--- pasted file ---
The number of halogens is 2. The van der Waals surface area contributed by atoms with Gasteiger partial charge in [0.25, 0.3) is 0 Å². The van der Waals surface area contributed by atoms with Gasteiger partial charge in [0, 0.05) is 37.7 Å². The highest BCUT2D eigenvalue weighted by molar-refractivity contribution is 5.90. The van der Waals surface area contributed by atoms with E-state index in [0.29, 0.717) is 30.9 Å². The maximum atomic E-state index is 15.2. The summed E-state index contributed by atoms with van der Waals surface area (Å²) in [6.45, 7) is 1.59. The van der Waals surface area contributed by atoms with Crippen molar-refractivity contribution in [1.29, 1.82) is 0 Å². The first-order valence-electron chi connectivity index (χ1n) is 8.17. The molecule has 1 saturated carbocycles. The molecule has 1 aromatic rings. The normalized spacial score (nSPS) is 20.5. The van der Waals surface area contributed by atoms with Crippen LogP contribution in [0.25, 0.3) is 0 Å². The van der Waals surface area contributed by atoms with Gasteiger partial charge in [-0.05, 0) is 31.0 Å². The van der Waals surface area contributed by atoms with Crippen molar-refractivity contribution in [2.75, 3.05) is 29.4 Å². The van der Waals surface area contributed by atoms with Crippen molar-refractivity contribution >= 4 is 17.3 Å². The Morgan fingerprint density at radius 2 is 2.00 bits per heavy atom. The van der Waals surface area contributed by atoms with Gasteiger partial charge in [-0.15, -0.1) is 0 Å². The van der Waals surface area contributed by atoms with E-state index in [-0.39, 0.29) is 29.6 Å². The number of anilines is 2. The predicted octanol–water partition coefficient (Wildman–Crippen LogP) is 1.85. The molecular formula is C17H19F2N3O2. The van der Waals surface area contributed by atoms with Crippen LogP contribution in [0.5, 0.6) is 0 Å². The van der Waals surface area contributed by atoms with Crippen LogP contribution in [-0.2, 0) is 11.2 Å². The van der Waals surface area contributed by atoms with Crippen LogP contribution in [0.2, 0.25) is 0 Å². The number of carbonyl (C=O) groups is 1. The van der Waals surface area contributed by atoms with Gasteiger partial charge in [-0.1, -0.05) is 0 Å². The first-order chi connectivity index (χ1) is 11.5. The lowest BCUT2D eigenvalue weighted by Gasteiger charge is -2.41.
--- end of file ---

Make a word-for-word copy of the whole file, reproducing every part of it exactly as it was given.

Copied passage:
The number of halogens is 2. The van der Waals surface area contributed by atoms with Gasteiger partial charge in [0.25, 0.3) is 0 Å². The van der Waals surface area contributed by atoms with Gasteiger partial charge in [0, 0.05) is 37.7 Å². The highest BCUT2D eigenvalue weighted by molar-refractivity contribution is 5.90. The van der Waals surface area contributed by atoms with E-state index in [0.29, 0.717) is 30.9 Å². The maximum atomic E-state index is 15.2. The summed E-state index contributed by atoms with van der Waals surface area (Å²) in [6.45, 7) is 1.59. The van der Waals surface area contributed by atoms with Crippen molar-refractivity contribution in [1.29, 1.82) is 0 Å². The first-order valence-electron chi connectivity index (χ1n) is 8.17. The molecule has 1 saturated carbocycles. The molecule has 1 aromatic rings. The normalized spacial score (nSPS) is 20.5. The van der Waals surface area contributed by atoms with Crippen LogP contribution in [0.25, 0.3) is 0 Å². The van der Waals surface area contributed by atoms with Gasteiger partial charge in [-0.05, 0) is 31.0 Å². The van der Waals surface area contributed by atoms with Crippen molar-refractivity contribution in [2.75, 3.05) is 29.4 Å². The van der Waals surface area contributed by atoms with Crippen molar-refractivity contribution >= 4 is 17.3 Å². The Morgan fingerprint density at radius 2 is 2.00 bits per heavy atom. The van der Waals surface area contributed by atoms with Gasteiger partial charge in [-0.15, -0.1) is 0 Å². The van der Waals surface area contributed by atoms with E-state index in [-0.39, 0.29) is 29.6 Å². The number of anilines is 2. The predicted octanol–water partition coefficient (Wildman–Crippen LogP) is 1.85. The molecular formula is C17H19F2N3O2. The van der Waals surface area contributed by atoms with Crippen LogP contribution in [0.5, 0.6) is 0 Å². The van der Waals surface area contributed by atoms with Crippen LogP contribution in [-0.2, 0) is 11.2 Å². The van der Waals surface area contributed by atoms with Crippen LogP contribution in [0.2, 0.25) is 0 Å². The number of carbonyl (C=O) groups is 1. The van der Waals surface area contributed by atoms with Gasteiger partial charge in [-0.1, -0.05) is 0 Å². The first-order chi connectivity index (χ1) is 11.5. The lowest BCUT2D eigenvalue weighted by Gasteiger charge is -2.41.